As I write this column, there have been over 3 million cases and 132,000 Coronavirus deaths in the United States. Who could have imagined!
Every day it becomes more and more clear that the federal government is simply going to have to come up with a lot of money soon, in the form of bailout, stimulus, loan, and aid packages, in order to get the economy and the country back on track. It’s not a political thing, its basic financial facts and reality.
The list of people and entities is far too long, but the ones that come first to my mind are people who can’t pay their rent, mortgages or other necessary living expenses; and state and local governments, that are so deeply in the red that it is scary, with reduced income and sales taxes, but higher operating costs. These governments are already reducing services and they are laying off employees, some of whom we would all agree are “essential.” Then there are hospitals that too have lost revenues, but also have increased, skyrocketing costs, because of the virus, and some rural ones that are already closing.
Then there are the K-12 schools, that everyone wants open, but are already looking at less state aid, and, under any reopening plan, will incur many more “safety” expenses. Where is that money going to come from, if not the federal government?
I haven’t even reached the business, especially small ma-and-pa businesses, child care centers, arts programs and venues, and the numerous other cultural, wildlife, and educational entities.
I know that I keep bringing up the national debt, and who will eventually have to pay more taxes to get it under control, but, as I have said, this wasn’t a self-inflicted problem that we caused by what some would say was overspending and living above our national means. Congress comes back on July 20, and then leaves again from August 10 to Sept. 7. I hope that they will address all of these needs. Again, it is not political at this point, it is an economic reality, and it might help me end all of my Coronavirus dreams where I can’t help but see the dollar signs that go along with these needs — $$$$.
On a different subject, the Governor cancelled the New York State Fair, which has grown dramatically over the last several years, and was even going to have more days this year. This will result in yet another severe economic hit to Central New York, the state and the vendors. I guess I will have to do without my deep-fried Oreos fix, which should make my wife happy.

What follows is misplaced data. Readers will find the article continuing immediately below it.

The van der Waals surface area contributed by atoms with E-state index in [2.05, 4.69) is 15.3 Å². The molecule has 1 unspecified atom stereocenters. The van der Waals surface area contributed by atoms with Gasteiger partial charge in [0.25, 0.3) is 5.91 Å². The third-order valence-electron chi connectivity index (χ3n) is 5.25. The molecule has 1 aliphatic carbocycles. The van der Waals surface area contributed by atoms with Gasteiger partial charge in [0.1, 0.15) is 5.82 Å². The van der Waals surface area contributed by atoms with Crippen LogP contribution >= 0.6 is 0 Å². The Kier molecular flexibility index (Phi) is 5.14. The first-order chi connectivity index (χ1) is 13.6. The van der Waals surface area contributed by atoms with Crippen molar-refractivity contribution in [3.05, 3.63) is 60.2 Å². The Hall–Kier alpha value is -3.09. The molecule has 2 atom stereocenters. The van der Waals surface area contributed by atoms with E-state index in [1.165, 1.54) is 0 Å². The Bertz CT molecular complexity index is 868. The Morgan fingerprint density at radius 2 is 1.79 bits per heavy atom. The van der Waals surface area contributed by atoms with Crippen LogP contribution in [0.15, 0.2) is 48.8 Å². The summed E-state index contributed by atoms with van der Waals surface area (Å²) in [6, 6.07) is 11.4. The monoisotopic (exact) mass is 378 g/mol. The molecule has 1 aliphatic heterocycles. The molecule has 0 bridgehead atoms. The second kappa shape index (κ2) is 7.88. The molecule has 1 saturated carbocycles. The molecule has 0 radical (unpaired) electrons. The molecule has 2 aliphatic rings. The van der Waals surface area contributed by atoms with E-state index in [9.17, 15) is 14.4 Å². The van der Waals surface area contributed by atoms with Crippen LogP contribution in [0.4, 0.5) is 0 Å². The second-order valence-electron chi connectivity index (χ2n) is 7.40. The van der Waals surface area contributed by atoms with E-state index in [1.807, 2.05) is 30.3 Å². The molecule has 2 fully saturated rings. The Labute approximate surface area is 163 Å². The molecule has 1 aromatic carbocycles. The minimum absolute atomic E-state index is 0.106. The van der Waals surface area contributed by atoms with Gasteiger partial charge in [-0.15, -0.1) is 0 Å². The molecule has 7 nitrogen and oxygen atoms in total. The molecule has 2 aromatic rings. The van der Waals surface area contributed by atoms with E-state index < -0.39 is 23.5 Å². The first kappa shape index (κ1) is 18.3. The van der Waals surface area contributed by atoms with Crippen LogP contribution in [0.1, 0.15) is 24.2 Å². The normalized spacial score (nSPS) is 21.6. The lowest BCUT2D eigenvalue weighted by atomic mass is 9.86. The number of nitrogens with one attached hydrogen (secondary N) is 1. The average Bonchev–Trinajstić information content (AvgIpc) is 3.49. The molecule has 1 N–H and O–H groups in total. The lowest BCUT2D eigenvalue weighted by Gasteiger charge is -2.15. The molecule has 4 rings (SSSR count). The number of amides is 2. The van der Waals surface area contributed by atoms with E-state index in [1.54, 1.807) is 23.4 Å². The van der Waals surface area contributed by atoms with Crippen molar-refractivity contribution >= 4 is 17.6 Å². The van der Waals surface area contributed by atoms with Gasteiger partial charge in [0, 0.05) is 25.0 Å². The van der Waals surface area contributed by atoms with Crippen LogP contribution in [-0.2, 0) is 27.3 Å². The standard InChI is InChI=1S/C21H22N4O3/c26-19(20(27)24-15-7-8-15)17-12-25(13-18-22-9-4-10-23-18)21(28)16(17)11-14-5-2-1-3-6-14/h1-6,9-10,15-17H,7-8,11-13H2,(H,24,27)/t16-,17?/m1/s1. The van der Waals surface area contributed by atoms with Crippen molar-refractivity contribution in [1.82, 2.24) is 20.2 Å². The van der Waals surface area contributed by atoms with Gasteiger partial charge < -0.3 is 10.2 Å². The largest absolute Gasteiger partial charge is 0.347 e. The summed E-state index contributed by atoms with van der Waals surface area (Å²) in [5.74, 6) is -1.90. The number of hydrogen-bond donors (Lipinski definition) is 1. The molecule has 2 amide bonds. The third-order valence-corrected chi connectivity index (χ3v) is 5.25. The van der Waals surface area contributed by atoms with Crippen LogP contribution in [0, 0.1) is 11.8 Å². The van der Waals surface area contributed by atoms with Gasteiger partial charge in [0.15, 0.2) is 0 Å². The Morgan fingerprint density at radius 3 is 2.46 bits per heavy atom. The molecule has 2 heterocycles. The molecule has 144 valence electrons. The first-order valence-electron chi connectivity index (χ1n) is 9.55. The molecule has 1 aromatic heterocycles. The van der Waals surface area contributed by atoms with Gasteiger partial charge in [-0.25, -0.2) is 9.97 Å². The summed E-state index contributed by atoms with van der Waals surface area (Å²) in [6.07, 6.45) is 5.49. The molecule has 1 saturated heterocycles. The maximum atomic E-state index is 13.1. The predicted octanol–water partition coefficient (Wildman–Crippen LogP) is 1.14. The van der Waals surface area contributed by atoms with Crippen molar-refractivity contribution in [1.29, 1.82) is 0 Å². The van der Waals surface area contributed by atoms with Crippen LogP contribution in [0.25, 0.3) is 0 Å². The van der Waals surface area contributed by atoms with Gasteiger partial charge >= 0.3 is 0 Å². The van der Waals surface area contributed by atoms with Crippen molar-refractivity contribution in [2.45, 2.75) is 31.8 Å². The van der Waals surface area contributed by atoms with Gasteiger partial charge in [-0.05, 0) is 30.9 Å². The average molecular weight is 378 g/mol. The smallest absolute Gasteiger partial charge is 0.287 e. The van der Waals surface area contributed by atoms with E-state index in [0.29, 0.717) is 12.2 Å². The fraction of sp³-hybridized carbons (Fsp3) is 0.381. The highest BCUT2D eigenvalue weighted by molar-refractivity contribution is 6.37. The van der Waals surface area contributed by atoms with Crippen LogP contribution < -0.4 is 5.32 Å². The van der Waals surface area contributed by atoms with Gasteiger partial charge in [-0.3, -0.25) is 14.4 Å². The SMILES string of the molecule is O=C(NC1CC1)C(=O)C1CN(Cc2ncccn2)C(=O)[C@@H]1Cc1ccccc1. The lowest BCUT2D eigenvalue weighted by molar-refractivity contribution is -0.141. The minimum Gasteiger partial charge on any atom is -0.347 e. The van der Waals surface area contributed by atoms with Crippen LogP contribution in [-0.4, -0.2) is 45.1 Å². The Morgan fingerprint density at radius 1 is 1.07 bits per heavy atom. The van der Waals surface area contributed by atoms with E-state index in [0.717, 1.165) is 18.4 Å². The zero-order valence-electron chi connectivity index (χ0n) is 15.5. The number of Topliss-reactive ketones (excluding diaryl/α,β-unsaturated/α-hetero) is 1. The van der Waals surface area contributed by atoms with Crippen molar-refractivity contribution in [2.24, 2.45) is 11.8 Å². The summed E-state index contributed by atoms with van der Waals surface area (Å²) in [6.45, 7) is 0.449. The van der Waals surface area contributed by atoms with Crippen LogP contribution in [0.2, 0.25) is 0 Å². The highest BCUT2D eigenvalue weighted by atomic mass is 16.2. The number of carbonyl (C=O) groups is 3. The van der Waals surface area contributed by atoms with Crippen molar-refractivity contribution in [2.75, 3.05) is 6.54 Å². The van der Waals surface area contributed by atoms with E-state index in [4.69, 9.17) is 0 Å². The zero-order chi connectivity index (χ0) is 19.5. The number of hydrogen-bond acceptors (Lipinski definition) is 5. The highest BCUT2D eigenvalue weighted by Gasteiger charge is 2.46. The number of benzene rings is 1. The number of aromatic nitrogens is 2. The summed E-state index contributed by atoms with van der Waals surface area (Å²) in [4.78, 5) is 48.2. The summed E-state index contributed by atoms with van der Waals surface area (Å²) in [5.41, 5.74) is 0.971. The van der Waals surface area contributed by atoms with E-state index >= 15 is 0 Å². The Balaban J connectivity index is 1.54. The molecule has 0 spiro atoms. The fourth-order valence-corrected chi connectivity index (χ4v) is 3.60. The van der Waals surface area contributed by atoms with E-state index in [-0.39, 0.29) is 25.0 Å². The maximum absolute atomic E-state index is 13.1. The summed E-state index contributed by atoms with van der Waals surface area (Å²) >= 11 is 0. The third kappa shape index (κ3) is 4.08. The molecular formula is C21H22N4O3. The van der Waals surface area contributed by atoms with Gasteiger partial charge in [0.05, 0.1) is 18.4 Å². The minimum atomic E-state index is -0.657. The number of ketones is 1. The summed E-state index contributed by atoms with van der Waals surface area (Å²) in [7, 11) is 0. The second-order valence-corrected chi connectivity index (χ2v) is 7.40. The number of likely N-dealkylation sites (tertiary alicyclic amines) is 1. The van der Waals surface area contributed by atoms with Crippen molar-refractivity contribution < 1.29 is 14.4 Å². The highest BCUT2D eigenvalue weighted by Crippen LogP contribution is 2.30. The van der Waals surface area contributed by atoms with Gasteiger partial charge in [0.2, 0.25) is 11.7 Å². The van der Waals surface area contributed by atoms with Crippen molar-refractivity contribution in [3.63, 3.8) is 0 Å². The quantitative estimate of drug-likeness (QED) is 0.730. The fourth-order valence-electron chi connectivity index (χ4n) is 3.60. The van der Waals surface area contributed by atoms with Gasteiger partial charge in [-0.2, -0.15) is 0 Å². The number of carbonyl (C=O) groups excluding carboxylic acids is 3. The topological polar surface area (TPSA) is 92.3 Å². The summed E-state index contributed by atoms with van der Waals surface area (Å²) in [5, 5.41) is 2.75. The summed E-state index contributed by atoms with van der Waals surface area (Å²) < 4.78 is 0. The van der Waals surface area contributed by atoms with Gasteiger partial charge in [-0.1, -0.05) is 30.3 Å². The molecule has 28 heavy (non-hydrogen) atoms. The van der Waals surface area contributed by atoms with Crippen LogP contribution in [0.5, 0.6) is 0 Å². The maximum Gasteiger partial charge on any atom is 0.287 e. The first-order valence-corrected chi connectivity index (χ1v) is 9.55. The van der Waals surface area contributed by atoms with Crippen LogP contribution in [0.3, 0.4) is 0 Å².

On another subject that we have been tracking, the 30-year home mortgage rate fell to 3.07%, yet another all-time low since 1971, and the 15-year rate fell to 2.56%. As we have discussed, there are differing opinions as to whether a difference in rates of between 1% to 2% makes refinancing viable, but if you are thinking of refinancing or purchasing, now is the time to do some math and get some good advice as to whether to move forward.
This has nothing to do with finances, unless, as an advertiser, you have to pay more for it, but I swear that television commercials are getting louder and louder these days. It is noticeable, even to me, who is getting older, and whose hearing is not supposed to be as good. On the other hand, I just may be watching too much television. There may be hope. According to rd.com, some televisions in Japan come with built-in technology that automatically balances sound levels. In the meantime, hold onto the remote when it’s commercial time.
On yet another subject that got my attention: During this pandemic, a number of those who do naturalization ceremonies for new United State citizens are doing drive-through ceremonies. Naturalizing new citizens was one of the most rewarding things that I was honored to be able to do when I was on the bench. The stories of so many of the new citizens that I spoke with after the ceremonies were great examples of the American Dream. They had worked hard in their new country, been very much in control of their personal finances, and had often started small businesses that they were so proud of, as they were proud to be new citizens. I continue to be awed by all of the creative solutions that people are coming up with in these difficult times.
Speaking of economic winners and losers even in these difficult times, cbsnews.com had a report on how the previously struggling plexiglass industry has seen a 30-fold increase in orders. One company that makes a patented cubicle wall extender said that sales have soared 3,000% since March.
On a final subject — that I include not for any political, social, or cultural purpose, but as yet another example of creative thinking, whether you agree with it or you don’t; and how there can be economic winners and losers, even in the most terrible of situations, like our pandemic — there is the story of Newton Falls, Ohio. On July 4, the City Manager signed a proclamation designating the city a “Statuary Sanctuary City”, for statutes of figures that include Columbus, Lincoln and Washington, but not any Confederate figures. I actually heard the City Manager interviewed on the radio. He was very much about opportunity/economic development, not at all political, or even prankish. Who knows if the offer to take any unwanted statutes will ever have any takers, but there are a lot of people who now know that Newton Falls, Ohio exists.
John Ninfo is a retired bankruptcy judge and the founder of the National CARE Financial Literacy Program. Find his previous weekly columns at http://www.mpnnow.com/search?text=Ninfo or at http://www.monroecopost.com/search?text=Ninfo.